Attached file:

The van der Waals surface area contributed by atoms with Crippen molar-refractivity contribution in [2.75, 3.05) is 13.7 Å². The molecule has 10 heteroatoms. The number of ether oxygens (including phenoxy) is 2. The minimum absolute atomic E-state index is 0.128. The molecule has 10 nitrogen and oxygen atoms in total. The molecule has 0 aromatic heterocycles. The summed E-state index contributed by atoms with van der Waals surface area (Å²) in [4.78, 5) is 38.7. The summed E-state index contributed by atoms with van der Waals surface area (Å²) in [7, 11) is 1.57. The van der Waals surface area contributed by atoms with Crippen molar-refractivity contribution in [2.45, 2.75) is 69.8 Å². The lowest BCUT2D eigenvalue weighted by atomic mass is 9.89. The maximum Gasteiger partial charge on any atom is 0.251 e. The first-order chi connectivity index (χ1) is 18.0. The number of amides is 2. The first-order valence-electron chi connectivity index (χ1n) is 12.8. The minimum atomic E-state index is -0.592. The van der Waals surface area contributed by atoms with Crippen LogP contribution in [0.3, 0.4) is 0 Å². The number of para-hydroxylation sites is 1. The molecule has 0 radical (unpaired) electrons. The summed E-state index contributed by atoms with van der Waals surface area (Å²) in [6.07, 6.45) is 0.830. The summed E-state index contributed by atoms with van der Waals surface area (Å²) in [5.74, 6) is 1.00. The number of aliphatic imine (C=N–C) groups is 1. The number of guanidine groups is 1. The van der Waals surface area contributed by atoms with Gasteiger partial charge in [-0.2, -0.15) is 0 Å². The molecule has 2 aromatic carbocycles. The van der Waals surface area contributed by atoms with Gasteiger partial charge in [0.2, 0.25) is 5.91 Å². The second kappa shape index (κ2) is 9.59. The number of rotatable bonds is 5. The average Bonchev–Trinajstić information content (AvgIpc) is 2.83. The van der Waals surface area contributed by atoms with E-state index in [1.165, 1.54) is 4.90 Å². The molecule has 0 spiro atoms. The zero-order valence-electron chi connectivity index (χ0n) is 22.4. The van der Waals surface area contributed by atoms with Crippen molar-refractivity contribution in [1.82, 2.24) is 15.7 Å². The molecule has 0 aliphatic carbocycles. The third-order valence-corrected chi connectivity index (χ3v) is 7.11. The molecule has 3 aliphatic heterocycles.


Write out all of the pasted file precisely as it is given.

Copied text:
The van der Waals surface area contributed by atoms with Crippen molar-refractivity contribution in [2.75, 3.05) is 13.7 Å². The molecule has 10 heteroatoms. The number of ether oxygens (including phenoxy) is 2. The minimum absolute atomic E-state index is 0.128. The molecule has 10 nitrogen and oxygen atoms in total. The molecule has 0 aromatic heterocycles. The summed E-state index contributed by atoms with van der Waals surface area (Å²) in [4.78, 5) is 38.7. The summed E-state index contributed by atoms with van der Waals surface area (Å²) in [7, 11) is 1.57. The van der Waals surface area contributed by atoms with Crippen molar-refractivity contribution in [2.45, 2.75) is 69.8 Å². The lowest BCUT2D eigenvalue weighted by atomic mass is 9.89. The maximum Gasteiger partial charge on any atom is 0.251 e. The first-order chi connectivity index (χ1) is 18.0. The number of amides is 2. The first-order valence-electron chi connectivity index (χ1n) is 12.8. The minimum atomic E-state index is -0.592. The van der Waals surface area contributed by atoms with Crippen LogP contribution in [0.3, 0.4) is 0 Å². The number of para-hydroxylation sites is 1. The molecule has 0 radical (unpaired) electrons. The summed E-state index contributed by atoms with van der Waals surface area (Å²) in [6.07, 6.45) is 0.830. The summed E-state index contributed by atoms with van der Waals surface area (Å²) in [5.74, 6) is 1.00. The number of aliphatic imine (C=N–C) groups is 1. The number of guanidine groups is 1. The van der Waals surface area contributed by atoms with Gasteiger partial charge in [-0.2, -0.15) is 0 Å². The molecule has 2 aromatic carbocycles. The van der Waals surface area contributed by atoms with Gasteiger partial charge in [0.2, 0.25) is 5.91 Å². The second kappa shape index (κ2) is 9.59. The number of rotatable bonds is 5. The average Bonchev–Trinajstić information content (AvgIpc) is 2.83. The van der Waals surface area contributed by atoms with E-state index in [1.165, 1.54) is 4.90 Å². The molecule has 0 spiro atoms. The zero-order valence-electron chi connectivity index (χ0n) is 22.4. The van der Waals surface area contributed by atoms with Crippen molar-refractivity contribution in [1.82, 2.24) is 15.7 Å². The molecule has 0 aliphatic carbocycles. The third-order valence-corrected chi connectivity index (χ3v) is 7.11. The molecule has 3 aliphatic heterocycles.